Understanding How Coffee Drinking Affects Diabetes
Keeping blood sugars under control is important for those diagnosed with type 2 diabetes. The risk of serious diabetes-related complications such as diabetic kidney disease, eye disease, and vascular disease climb when blood sugars are poorly controlled. Monitoring carbohydrate intake closely and choosing low glycemic carbs instead of high glycemic ones helps to normalize blood sugars in most people. This can be done by substituting whole grain foods for the standard American fare of white potatoes, white rice, and white bread. But, what about that morning cup of coffee? Does caffeine raise blood sugar levels?
Does Caffeine Raise Blood Sugar Levels? – A Study
According to a study published in the journal Diabetes Care, caffeinated beverages such as coffee make blood sugar control more challenging. The researchers gave ten people with type 2 diabetes, who were already being treated with oral diabetic medications, caffeine capsules on a daily basis. The caffeine capsules were the equivalent of drinking about four cups of coffee a day. When the participants had their glucose level measured after taking the caffeine capsules, they had blood sugar elevations of about eight percent.
Interestingly, a previous large study showed that drinking coffee regularly could actually decrease the risk of developing type 2 diabetes. Although this observation seems to conflict with the current study, it may be that some other component of the coffee reduced the risk of diabetes rather than the caffeine. In addition to caffeine, coffee contains antioxidants which may play a role in reducing the risk of diabetes. Coffee also has chlorogenic acid and trigonelline which appear to reduce blood glucose levels, according to a study published in the journal Diabetes Care.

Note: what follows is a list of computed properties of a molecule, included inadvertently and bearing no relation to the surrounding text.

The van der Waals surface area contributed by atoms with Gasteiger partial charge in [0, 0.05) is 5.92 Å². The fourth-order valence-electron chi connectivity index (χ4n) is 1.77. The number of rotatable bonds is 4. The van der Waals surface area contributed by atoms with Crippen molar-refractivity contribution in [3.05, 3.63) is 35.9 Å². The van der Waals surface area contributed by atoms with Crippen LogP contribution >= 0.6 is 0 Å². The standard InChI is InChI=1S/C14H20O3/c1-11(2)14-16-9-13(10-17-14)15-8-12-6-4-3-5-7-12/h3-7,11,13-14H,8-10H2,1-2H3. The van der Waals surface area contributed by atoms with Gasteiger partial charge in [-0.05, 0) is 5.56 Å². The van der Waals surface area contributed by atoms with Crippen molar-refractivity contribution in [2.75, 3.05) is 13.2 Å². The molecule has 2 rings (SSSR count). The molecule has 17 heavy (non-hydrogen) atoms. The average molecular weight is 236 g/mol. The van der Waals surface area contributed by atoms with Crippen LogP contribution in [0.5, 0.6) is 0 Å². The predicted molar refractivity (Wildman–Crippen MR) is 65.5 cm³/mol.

How Does Caffeine Raise Blood Sugar?
How caffeine raises blood sugar levels isn’t completely clear. It’s thought that caffeine may cause fluctuations in levels of hormones such as adrenalin or cortisol which could lead to elevations in blood sugar levels. There’s also the possibility that caffeine has a direct effect on the function of the insulin molecule which could cause glucose levels to rise.
The Bottom Line?
A steaming hot cappuccino may be a temptation that’s difficult to pass up, but consuming caffeine in large quantities can make it more difficult to control blood sugar levels. The problem doesn’t stop with coffee. Caffeine is found in tea – including black, green, and white varieties, as well as chocolate. It’s also an ingredient in some over-the-counter and prescription medications. The news is not all bad. Because of the chlorogenic acid and trigonelline found in coffee, decaf may be safe for diabetics and may actually lower blood sugar levels.The best option? Make it decaf.
Duke University. Cutting Caffeine May Help Control Diabetes.